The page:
Monday, February 25, 2008

McCain Wishing Castro Dead

A comment Sen. John McCain made during his visit to Indianapolis last Friday about the dying Cuban leader Fidel Castro hasn't received as much attention as perhaps it should. During his town hall meeting at Emmis Communications, limited to a small crowd, a few VIPs and a gaggle of reporters, McCain made what can only be called an outrageous statement, saying he hoped the ailing Castro died soon. Quoting McCain, Reuters writes:

"I hope he has the opportunity to meet Karl Marx very soon," McCain told a town-hall style meeting of about 150 people, referring to communist theoretician Marx who died on March 14, 1883.

Castro, 81, announced on Tuesday he was stepping down as president and Commander-in-chief of Cuba's armed forces after 49 years in power. His brother Raul Castro is expected to be named Cuba's new head of state on Sunday.

"Apparently he is trying to groom his brother Raul," McCain said. "Raul is worse in many respects than Fidel was."

McCain's comment might play well with Florida's Cuban-American population, but it's not the kind of talk one would expect from a person who wants to be our Commander In Chief. And by the way, could he have used the term "by the way" any more times during that rambling speech? He's a totally uninspiring leader aside from being a poor public speaker. Not much to look forward to this fall on the Republican ticket.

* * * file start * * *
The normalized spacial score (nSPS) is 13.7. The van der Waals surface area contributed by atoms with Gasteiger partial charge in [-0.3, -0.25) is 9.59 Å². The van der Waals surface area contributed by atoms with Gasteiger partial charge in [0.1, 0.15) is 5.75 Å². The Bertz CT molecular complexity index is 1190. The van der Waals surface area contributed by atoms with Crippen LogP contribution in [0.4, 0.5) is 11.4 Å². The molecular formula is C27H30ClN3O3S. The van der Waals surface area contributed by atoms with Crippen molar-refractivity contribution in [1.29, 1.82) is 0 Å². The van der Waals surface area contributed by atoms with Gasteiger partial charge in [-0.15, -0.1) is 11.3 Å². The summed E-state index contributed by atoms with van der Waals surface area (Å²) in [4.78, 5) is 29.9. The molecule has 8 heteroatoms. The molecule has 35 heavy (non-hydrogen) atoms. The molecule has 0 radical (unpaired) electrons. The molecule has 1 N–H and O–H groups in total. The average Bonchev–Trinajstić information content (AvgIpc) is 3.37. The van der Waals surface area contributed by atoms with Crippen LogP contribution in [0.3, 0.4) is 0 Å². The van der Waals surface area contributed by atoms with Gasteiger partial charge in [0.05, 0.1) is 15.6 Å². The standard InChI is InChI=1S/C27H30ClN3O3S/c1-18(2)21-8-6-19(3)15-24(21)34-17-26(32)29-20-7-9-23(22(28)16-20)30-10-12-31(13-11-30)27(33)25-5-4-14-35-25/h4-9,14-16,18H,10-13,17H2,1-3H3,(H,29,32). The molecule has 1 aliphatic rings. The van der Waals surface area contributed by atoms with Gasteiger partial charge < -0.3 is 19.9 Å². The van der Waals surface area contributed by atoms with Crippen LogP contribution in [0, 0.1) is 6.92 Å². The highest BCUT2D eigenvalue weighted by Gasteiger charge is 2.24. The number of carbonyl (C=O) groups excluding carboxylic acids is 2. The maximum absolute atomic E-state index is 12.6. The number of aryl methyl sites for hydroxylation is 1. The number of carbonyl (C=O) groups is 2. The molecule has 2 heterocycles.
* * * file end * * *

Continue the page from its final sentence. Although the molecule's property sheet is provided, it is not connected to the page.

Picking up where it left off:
20 comments:

Angry Republican said...

Who cares if the guy is a good speaker or not? I mean, really, we've had people who were great speakers who weren't good leaders. We've had average to poor speakers who turned out to be excellent leaders (Truman comes to mind.)

For my money, of all the Democrats, I liked Joe Biden the best. Articulate. Smart. Funny. And more foreign policy experience than HRC and BO could ever dream to have.